Mon Dec 4th through Sat the 9th, 2017 at Long Beach Convention Center
This paper proposes to pretrain sentence encoders for various NLP tasks using machine translation data. In particular, the authors propose to share the whole pretrained sentence encoding model (an LSTM with attention), not just the word embeddings as have been done to great success over the last few years. Evaluations are carried out on sentence classification tasks (sentiment, entailment & question classification) as well as question answering. In all evaluations, the pretrained model outperforms a randomly initialized model with pretrained GloVe embeddings only.
This is a good paper that presents a simple idea in a clear, easy to understand manner. The fact that the pretraining helps all tasks across the board is an important finding, and therefore I recommend this paper for publication.
Are the authors going to release their pretrained models?
The authors should cite https://arxiv.org/pdf/1611.02683.pdf, where the encoders are pretrained as language models.
This paper explores the use of attention based sequence to sequence models for machine translation to pretrain models for other tasks. The author evaluated their methods on a wide range of tasks (entailment, sentiment, question classification and question answering). Their results showed consistent improvements over the baselines.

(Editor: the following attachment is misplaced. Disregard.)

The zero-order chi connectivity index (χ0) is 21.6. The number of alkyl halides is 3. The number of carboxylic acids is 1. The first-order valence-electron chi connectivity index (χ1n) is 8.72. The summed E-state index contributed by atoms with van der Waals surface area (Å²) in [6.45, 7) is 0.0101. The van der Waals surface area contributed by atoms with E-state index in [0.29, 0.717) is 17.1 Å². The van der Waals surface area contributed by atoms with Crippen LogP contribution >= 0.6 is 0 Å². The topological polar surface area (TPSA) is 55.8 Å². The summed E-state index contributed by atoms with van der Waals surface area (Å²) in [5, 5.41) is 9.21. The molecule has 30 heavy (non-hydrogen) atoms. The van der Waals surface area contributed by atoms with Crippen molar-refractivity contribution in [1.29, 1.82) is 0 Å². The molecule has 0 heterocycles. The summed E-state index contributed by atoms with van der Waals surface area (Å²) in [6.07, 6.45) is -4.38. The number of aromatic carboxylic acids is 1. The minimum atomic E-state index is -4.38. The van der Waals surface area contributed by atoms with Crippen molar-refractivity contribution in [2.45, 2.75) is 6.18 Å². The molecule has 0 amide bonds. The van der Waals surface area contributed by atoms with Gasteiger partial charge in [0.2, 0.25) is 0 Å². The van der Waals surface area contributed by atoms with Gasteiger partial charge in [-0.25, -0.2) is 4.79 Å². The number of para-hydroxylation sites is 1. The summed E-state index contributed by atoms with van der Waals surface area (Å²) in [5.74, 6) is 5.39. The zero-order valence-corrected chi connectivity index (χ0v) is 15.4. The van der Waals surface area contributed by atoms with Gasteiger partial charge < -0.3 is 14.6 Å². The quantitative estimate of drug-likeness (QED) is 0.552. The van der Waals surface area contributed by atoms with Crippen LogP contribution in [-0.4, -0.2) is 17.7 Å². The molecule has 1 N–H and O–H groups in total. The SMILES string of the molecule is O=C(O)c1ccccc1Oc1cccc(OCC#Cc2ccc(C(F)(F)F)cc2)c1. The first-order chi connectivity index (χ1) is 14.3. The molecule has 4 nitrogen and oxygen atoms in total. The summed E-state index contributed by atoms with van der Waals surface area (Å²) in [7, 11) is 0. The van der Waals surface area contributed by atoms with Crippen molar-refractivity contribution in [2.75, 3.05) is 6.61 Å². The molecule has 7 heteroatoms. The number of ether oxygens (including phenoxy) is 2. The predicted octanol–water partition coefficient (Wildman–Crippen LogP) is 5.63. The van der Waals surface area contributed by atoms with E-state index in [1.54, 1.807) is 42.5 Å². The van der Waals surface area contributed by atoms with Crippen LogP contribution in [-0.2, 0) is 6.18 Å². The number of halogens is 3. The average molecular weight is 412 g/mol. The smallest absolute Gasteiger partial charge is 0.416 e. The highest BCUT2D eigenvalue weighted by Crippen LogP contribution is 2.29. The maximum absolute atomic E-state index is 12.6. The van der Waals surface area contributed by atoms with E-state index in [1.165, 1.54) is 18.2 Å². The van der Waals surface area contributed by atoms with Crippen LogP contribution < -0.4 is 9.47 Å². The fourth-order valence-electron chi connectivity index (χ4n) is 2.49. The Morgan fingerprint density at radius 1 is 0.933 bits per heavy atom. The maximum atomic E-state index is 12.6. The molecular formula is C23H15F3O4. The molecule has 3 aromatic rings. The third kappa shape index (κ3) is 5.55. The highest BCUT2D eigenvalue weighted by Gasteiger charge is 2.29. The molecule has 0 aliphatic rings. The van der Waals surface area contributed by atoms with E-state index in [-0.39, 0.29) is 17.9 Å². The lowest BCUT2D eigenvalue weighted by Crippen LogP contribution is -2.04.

Overall, this paper is well written and the idea is interesting. In my opinion, the contributions of this paper are expected (moving from pretrained word embeddings to pretrained sentence embeddings) but important for sentence classification.
I have the following suggestions to improve the paper:
- The authors should have a better explaination why the performance could not be improved for the entailment task while increasing the amount of MT training pairs.
- From my experiences, I always expected to see improvements using character n-gram embeddings. Why is that not the case in this paper?
The paper proposes uses to reuse the weights of an LSTM that was trained as a part of a neural machine translator to initialize LSTMs trained for downstream tasks. The approach brings improvement on classification, semantic entailment recognition and question answering tasks.
The paper is clearly written and easy to understand. The evaluation is exhaustive and convincing. The paper is solid and should be accepted.
A few suggestion for improving the paper even further:
- I think it would be better to use smaller subsets of the largest MT dataset available instead of using three different datasets. This way the influence of domain mismatch and the amount of data available would be disentangled.
- it would be great to see a comparison with a skip-thought-trained LSTM and with an LSTM that was pretrained as a language model.
- I encourage the authors to release their evaluation code to fascilitate the research on trasfer learning for NLP.